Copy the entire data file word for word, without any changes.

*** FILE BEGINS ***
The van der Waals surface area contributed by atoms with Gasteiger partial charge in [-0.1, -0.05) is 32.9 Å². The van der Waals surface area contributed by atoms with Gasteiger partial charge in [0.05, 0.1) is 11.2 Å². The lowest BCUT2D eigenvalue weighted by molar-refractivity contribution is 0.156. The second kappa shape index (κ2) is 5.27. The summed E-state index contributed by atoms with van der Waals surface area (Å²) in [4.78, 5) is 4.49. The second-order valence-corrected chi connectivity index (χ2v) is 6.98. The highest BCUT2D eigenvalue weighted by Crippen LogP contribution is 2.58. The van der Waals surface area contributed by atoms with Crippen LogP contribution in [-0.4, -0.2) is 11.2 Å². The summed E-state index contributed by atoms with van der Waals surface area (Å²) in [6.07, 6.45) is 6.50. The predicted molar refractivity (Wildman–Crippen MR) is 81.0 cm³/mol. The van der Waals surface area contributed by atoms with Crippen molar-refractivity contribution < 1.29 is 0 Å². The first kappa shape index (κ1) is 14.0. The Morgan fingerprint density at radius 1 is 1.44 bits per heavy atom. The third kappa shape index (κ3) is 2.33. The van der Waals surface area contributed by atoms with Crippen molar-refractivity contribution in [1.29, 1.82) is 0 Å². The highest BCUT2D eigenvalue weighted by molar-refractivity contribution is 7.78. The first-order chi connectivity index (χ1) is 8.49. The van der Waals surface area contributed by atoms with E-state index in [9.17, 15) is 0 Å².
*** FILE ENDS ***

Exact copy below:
The van der Waals surface area contributed by atoms with Gasteiger partial charge in [-0.1, -0.05) is 32.9 Å². The van der Waals surface area contributed by atoms with Gasteiger partial charge in [0.05, 0.1) is 11.2 Å². The lowest BCUT2D eigenvalue weighted by molar-refractivity contribution is 0.156. The second kappa shape index (κ2) is 5.27. The summed E-state index contributed by atoms with van der Waals surface area (Å²) in [4.78, 5) is 4.49. The second-order valence-corrected chi connectivity index (χ2v) is 6.98. The highest BCUT2D eigenvalue weighted by Crippen LogP contribution is 2.58. The van der Waals surface area contributed by atoms with Crippen LogP contribution in [-0.4, -0.2) is 11.2 Å². The summed E-state index contributed by atoms with van der Waals surface area (Å²) in [6.07, 6.45) is 6.50. The predicted molar refractivity (Wildman–Crippen MR) is 81.0 cm³/mol. The van der Waals surface area contributed by atoms with Crippen molar-refractivity contribution < 1.29 is 0 Å². The first kappa shape index (κ1) is 14.0. The Morgan fingerprint density at radius 1 is 1.44 bits per heavy atom. The third kappa shape index (κ3) is 2.33. The van der Waals surface area contributed by atoms with Crippen molar-refractivity contribution in [1.29, 1.82) is 0 Å². The highest BCUT2D eigenvalue weighted by molar-refractivity contribution is 7.78. The first-order chi connectivity index (χ1) is 8.49. The van der Waals surface area contributed by atoms with E-state index in [9.17, 15) is 0 Å².